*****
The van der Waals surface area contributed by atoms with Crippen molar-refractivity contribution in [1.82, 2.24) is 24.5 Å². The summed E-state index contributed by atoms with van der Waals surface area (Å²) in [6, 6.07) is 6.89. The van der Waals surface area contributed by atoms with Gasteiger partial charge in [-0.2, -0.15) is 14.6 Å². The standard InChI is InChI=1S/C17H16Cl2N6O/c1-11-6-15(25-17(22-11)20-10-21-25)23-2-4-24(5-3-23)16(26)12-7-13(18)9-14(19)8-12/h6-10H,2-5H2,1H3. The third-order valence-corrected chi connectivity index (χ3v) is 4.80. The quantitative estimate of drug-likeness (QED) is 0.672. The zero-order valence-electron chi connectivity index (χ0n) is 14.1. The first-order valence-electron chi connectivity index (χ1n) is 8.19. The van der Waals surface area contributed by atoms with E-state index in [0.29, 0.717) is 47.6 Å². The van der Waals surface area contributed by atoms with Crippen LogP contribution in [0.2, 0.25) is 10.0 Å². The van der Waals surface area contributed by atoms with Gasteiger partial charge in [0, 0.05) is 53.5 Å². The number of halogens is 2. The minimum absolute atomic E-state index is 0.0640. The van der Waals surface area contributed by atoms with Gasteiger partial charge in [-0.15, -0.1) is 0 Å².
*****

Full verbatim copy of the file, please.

The van der Waals surface area contributed by atoms with Crippen molar-refractivity contribution in [1.82, 2.24) is 24.5 Å². The summed E-state index contributed by atoms with van der Waals surface area (Å²) in [6, 6.07) is 6.89. The van der Waals surface area contributed by atoms with Gasteiger partial charge in [-0.2, -0.15) is 14.6 Å². The standard InChI is InChI=1S/C17H16Cl2N6O/c1-11-6-15(25-17(22-11)20-10-21-25)23-2-4-24(5-3-23)16(26)12-7-13(18)9-14(19)8-12/h6-10H,2-5H2,1H3. The third-order valence-corrected chi connectivity index (χ3v) is 4.80. The quantitative estimate of drug-likeness (QED) is 0.672. The zero-order valence-electron chi connectivity index (χ0n) is 14.1. The first-order valence-electron chi connectivity index (χ1n) is 8.19. The van der Waals surface area contributed by atoms with E-state index in [0.29, 0.717) is 47.6 Å². The van der Waals surface area contributed by atoms with Crippen LogP contribution in [0.2, 0.25) is 10.0 Å². The van der Waals surface area contributed by atoms with Gasteiger partial charge in [0, 0.05) is 53.5 Å². The number of halogens is 2. The minimum absolute atomic E-state index is 0.0640. The van der Waals surface area contributed by atoms with Gasteiger partial charge in [-0.15, -0.1) is 0 Å².